The Noz Stereo Gaming Headset from ROCCAT is somewhat unique among the recent batch of headsets to hit the market in that it somehow, inexplicably, fits my head. Now it’s not that I have an abnormal shaped head, as far as I know, it’s just that even if a headset is incredibly comfortable, it only takes one look in the mirror at how it sits on my wide, bald dome to resign me to playing in the dark when possible.
Ironically, the Noz is a relatively small headset, too. It does away with some of the more complicated bells and whistles of higher-priced models, limiting its flashier features to a removable boom mic, built-in volume control (something not always included in wired headsets), and high versatility. It works with consoles (including the Nintendo Switch), mobile phones and tablets, or a PC or laptop. The problem here is that it has zero adjustable elements beyond volume. In-game audio tends to sound OK, certainly good enough that I never questioned it, but the quality dips when you’re just listening to music.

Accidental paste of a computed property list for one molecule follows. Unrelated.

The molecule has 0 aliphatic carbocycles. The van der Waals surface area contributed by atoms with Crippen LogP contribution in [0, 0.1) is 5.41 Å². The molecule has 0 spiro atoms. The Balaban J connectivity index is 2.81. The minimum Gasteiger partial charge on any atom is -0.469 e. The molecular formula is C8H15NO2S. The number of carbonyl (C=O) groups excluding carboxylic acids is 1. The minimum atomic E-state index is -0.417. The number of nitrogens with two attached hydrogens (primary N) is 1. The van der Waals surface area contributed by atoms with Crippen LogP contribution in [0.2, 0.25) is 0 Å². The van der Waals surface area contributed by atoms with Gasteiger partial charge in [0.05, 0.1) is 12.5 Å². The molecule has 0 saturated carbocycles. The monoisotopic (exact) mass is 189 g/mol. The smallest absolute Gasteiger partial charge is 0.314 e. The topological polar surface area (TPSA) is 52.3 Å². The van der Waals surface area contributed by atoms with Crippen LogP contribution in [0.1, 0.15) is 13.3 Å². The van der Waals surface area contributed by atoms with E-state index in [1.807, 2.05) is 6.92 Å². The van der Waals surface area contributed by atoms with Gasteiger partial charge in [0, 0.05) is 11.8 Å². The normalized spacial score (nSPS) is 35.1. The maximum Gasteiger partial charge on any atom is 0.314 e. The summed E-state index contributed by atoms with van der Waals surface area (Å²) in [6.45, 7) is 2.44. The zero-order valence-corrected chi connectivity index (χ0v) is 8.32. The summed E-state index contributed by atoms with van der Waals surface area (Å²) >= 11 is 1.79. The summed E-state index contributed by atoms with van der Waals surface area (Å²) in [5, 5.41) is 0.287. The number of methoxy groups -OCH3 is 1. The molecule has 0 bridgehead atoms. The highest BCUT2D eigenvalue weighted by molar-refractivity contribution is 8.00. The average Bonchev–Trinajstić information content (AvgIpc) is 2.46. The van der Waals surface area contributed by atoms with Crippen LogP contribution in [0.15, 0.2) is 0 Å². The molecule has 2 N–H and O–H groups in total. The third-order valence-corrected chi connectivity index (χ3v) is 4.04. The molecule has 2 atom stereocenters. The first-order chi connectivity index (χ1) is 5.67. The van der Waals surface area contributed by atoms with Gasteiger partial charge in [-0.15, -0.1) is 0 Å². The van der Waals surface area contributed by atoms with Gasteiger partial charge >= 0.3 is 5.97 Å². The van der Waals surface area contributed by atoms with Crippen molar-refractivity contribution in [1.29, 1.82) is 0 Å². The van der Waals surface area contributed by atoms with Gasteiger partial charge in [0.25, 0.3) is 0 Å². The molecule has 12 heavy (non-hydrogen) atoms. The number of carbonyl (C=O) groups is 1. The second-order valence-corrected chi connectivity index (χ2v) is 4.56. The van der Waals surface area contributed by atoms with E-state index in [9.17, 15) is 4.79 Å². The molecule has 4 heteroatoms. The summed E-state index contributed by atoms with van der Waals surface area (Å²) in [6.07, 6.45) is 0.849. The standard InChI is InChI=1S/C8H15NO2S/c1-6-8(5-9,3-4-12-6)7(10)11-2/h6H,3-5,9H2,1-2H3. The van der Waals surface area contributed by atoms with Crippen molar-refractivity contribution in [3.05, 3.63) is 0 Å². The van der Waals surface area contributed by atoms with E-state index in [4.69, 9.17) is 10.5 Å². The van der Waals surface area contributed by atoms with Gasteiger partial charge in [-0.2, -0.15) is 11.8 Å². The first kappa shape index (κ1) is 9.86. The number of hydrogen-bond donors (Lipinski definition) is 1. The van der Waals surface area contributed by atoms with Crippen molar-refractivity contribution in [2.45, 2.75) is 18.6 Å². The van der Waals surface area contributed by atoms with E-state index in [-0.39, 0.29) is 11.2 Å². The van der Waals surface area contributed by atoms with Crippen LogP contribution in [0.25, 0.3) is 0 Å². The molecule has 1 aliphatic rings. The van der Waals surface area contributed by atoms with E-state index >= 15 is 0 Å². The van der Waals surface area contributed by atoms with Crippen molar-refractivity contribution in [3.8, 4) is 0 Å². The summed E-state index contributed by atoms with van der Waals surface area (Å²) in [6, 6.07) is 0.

This in itself wouldn’t be a major problem. If it weren’t for the fact that, at around £60, there are cheaper alternatives that do a better job. The thing about the Noz is that it feels like a budget model, but with a mid-range price that feels a little steep. For example, the design is simple and functional, but the lightweight build and plain aesthetic gives the Noz the impression of a cheaper headset. That said, I did find the headset very comfortable, but that’s an entirely subjective view and others may disagree.
One thing that feels like both a blessing and a curse is the length of the cable. With dual 35mm audio jacks you can connect to two devices at once should you need to, but the cable is incredibly long. Plugged into my PS4 controller made the whole thing feel a little cumbersome. It was less of an issue on the laptop where I could bundle the wire up a bit out of the way, but it was definitely a sticking point. It meant I wasn’t comfortable just using it to listen to music on my phone while walking around the house even though the headset itself is comfy.
Ultimately, if the Noz was selling for £40 I’d be happier to recommend them. For the current price though, there are models that look nicer and offer more features like variable treble and bass, or that look and feel sturdier while remaining lightweight. As a gaming headset it’s perfectly serviceable, and the removable mic is definitely a plus, but they may be a little rich considering the overall performance and appearance.